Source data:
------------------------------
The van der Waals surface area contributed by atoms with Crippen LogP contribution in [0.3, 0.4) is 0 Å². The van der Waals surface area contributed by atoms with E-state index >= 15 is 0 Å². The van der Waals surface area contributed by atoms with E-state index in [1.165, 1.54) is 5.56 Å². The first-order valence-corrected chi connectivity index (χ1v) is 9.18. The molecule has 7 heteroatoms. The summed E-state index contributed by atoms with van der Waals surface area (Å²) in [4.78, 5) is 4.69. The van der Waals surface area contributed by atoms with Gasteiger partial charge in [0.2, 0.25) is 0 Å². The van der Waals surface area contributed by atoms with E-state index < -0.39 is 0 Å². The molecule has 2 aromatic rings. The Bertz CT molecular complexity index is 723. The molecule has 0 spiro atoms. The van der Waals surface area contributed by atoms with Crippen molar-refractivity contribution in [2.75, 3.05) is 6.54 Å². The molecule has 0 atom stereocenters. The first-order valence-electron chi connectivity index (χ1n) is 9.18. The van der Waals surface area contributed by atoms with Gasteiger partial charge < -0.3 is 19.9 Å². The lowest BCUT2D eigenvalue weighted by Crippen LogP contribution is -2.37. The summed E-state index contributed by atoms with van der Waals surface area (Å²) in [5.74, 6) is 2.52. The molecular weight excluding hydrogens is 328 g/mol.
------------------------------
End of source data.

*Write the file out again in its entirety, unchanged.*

The van der Waals surface area contributed by atoms with Crippen LogP contribution in [0.3, 0.4) is 0 Å². The van der Waals surface area contributed by atoms with E-state index >= 15 is 0 Å². The van der Waals surface area contributed by atoms with E-state index in [1.165, 1.54) is 5.56 Å². The first-order valence-corrected chi connectivity index (χ1v) is 9.18. The molecule has 7 heteroatoms. The summed E-state index contributed by atoms with van der Waals surface area (Å²) in [4.78, 5) is 4.69. The van der Waals surface area contributed by atoms with Gasteiger partial charge in [0.2, 0.25) is 0 Å². The van der Waals surface area contributed by atoms with E-state index < -0.39 is 0 Å². The molecule has 2 aromatic rings. The Bertz CT molecular complexity index is 723. The molecule has 0 spiro atoms. The van der Waals surface area contributed by atoms with Crippen molar-refractivity contribution in [2.75, 3.05) is 6.54 Å². The molecule has 0 atom stereocenters. The first-order valence-electron chi connectivity index (χ1n) is 9.18. The van der Waals surface area contributed by atoms with Gasteiger partial charge < -0.3 is 19.9 Å². The lowest BCUT2D eigenvalue weighted by Crippen LogP contribution is -2.37. The summed E-state index contributed by atoms with van der Waals surface area (Å²) in [5.74, 6) is 2.52. The molecular weight excluding hydrogens is 328 g/mol.